- variety versus contrastability. Is it better to show “We have a marmalade orange and a Kelly green and a sky blue party dress—so much variety!” or to put three versions of the “little black dress” so the consumer can tightly specify her preferences on it?
And if you are going to put a purse or shoes along with it (now in 3-ary relations) again the same question arises. Is it better to put gold shoes and black shoes next to the “cocktail dress” to show its versatility? Or to keep it simple—just a standard shoe so you can think “Yes” or “No” and insert your own creativity independently, for example “In contrast to the black shoes they are showing me, I can visualise how my gold sparkly shoes would look in their place”? More and more issues of independence, contrast, context, and interdependence the more I think about the design challenge here.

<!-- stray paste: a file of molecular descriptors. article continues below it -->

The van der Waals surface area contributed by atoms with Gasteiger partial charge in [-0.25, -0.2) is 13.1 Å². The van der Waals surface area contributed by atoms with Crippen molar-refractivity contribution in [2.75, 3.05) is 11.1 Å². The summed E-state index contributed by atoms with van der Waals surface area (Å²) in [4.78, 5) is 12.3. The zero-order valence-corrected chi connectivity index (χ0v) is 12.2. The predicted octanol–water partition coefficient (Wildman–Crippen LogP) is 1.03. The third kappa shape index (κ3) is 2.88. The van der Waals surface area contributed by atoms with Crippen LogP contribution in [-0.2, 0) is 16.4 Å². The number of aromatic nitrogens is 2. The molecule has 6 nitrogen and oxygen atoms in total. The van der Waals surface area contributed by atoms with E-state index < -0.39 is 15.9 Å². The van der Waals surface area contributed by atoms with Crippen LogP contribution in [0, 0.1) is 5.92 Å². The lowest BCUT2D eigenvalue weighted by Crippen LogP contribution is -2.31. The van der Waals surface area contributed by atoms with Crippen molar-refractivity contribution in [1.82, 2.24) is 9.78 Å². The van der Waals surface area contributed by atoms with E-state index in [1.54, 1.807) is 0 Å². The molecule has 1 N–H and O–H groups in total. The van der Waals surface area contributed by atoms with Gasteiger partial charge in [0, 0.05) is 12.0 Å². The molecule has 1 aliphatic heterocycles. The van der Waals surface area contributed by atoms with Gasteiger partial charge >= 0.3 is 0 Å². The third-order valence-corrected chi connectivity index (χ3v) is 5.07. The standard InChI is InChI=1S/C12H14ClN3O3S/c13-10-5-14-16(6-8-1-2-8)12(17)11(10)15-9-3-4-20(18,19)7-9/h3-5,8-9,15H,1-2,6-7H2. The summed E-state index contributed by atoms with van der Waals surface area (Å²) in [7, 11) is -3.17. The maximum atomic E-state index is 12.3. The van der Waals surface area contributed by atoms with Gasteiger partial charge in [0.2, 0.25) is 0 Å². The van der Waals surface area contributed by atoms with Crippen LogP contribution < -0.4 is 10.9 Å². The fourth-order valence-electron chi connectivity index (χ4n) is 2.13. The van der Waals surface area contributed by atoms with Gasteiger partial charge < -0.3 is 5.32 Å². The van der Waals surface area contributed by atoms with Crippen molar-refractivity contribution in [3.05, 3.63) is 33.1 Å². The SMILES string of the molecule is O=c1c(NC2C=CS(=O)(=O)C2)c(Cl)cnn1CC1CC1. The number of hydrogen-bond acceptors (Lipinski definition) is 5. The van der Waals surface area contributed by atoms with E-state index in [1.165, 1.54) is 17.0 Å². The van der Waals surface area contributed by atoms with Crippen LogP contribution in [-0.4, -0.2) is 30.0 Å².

- "random" or "space" or "comparison". You put the flowers next to the shelves to make the shelves look less industrial, more rather part of a “beautiful home”. Strew “interesting books” that display some kind of character and give the shopper the good feelings of intellect or sophistication or depth.
Or, what if you just leave a blank space in the e-store array? Does it waste more time by making the shopper scroll down more? or does it create “breathing room” the way an expensive clothing store stocks few items?
- price comparisons. You stock the really really expensive pantsuit next to the expensive pantsuit not to sell the really-really-expensive one, but to justify the price or lend even more glamour to the expensive one.
- more obvious, direct complements like put carrots and pitas next to hummous so both the hummous looks better and you will enjoy it more. Nothing sneaky in that case.